The Past Week in Review: for May 2, 2011
The Vitagraph Studios in Brooklyn, now for sale, originally looked like this.
Photo credit: George Groves tribute website
We search for the more interesting and provocative news and views of the past week…just so you don’t have to.
This week we note the sale of a movie studio with roots that go back over a century ago, strong trends in production growth for the New York City region, and how some individuals and companies are taking media production and consumption further into the Internet age.
Silent Movie Memory Palace and Current Production Gear both for Sale
Crain’s New York reports that Brooklyn’s J.C. Studios is on the auction block after the cancellation of soaper As the World Turns last year. The studio, located in the Midwood section of Brooklyn, became the second home of the American Vitagraph company in 1907. An important early studio in the silent era, Vitagraph was later sold to Warner Bros.
The remains of Atlantic Video are up for auction. The facility had provided stages and full suite of production gear at the Manhattan Center on West 34th Street. An auction of video gear (including cameras, switchers, and file servers) will be held on June 7th. We can only imagine that real estate costs in mid-Manhattan had much to do with the demise of a facility that’s been around for some time. More info here.
Production Scene Improves
But let’s take a look at the bright side of production in New York. Crains New York recently reported that a record 20 TV pilots have been filmed in NY over the past few months. Crains credits the uptick to last August’s renewal of the state’s 30-percent tax credit for film production, and quotes city film commissioner Katherine Oliver who estimates that some $120 million has come to the city’s coffers through the new production. (While you can read the full article on Crain’s site, it requires a digital subscription.)
Instead, you can turn to this in-depth article by Nellie Andreeva from Deadline posted a couple of months ago, which notes that production is up from zero the prior year. According to Andreeva, pilot production in New York now nearly equals that in Los Angeles, the traditional leader, which has seen a continual drop in such production.
In another sign that media production in New York is on an upswing, the Visual Effects Society (VES) announced that it had formed a new section in New York. The organization represents around 2500 visual effects artists worldwide. The New York chapter includes effects creators in New York, New Jersey, and Connecticut.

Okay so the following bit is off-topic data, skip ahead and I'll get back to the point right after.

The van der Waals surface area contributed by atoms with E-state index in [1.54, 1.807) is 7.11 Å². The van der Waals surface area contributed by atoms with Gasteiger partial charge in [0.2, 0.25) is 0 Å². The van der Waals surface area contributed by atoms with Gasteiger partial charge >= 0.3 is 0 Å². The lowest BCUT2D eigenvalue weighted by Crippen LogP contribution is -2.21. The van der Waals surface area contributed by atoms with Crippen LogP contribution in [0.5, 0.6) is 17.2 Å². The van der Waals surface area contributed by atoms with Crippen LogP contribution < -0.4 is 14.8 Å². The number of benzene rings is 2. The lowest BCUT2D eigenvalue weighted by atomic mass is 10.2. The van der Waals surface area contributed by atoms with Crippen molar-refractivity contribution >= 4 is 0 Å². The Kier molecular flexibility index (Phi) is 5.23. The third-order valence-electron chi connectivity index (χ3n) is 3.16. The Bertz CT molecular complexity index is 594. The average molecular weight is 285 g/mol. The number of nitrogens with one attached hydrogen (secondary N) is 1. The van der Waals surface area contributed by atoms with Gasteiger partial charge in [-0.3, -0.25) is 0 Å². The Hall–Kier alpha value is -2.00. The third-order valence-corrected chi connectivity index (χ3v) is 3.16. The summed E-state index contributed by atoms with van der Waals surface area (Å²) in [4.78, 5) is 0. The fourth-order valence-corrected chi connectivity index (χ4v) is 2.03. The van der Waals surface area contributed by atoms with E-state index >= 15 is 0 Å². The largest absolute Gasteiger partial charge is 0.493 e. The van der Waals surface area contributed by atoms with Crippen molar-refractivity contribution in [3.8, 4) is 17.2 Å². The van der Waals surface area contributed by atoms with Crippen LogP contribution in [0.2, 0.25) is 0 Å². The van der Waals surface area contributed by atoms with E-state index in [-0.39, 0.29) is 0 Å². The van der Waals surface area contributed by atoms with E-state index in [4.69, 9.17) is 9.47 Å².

How Not to Get Left Behind
You might not think that Jeff Jarvis is writing for anyone but stick-in-the-mud old-style print and broadcast journalists in this posting, but his recent column “Hard economic lessons for news” offers a brisk rundown of the new rules of the road for anyone embarking on a web business.
Jarvis, who has worked at many of the major media companies he takes to task in this post, directs the interactive journalism program and the new business models for news project at the City University of New York’s Graduate School of Journalism.
Getting with the Program
Some New York TV news regulars, who recently launched a new all-video news and info website seem to have taken Jarvis’ message and run with it. Buzz60.com covers “trendy stories from world events to Hollywood,” according to a release,, with founders including longtime local sportscaster Len Berman and Philip O’Brien, who had a hand in starting up the revamped news operations at Time Warner’s NY1. Read more in this New York Post article.
Another take on new trends in media comes from New York producer Christine Vachon, who is quoted in this IndieWIRE article by Brian Brooks as commenting that “The State of Cinema is not necessarily taking place in a cinema.”
Vachon, credited with over 60 indie productions, goes on to say that she’s seen independent film “die and be re-born at least three or four times. When it does, it reminds me how terrified we are of change – how terrified the film business is of change.”
Brooks’ article includes a complete video of Vachon’s talk at the San Francisco International Film Festival.
We Demand to See Everything….Real Soon
In another sign of our shifting media world, major studios have come up with a new video on demand scheme that will offer quick access to recently released films. Theater owners think the majors are trying to cut them out of long runs of popular films, since the VOD would begin shortly after the theaters get them. Hollywood of course is looking at the plummeting sales of DVDs and Netflix’s rise. More here.
Finally, more news of the industry’s move to new media distribution schemes, YouTube is on the verge of implementing a movies-on-demand service. According to TheWrap, Google will be directly challenging Apple’s iTunes service while offering a new revenue stream to counter declining home entertainment revenues. Read about that here.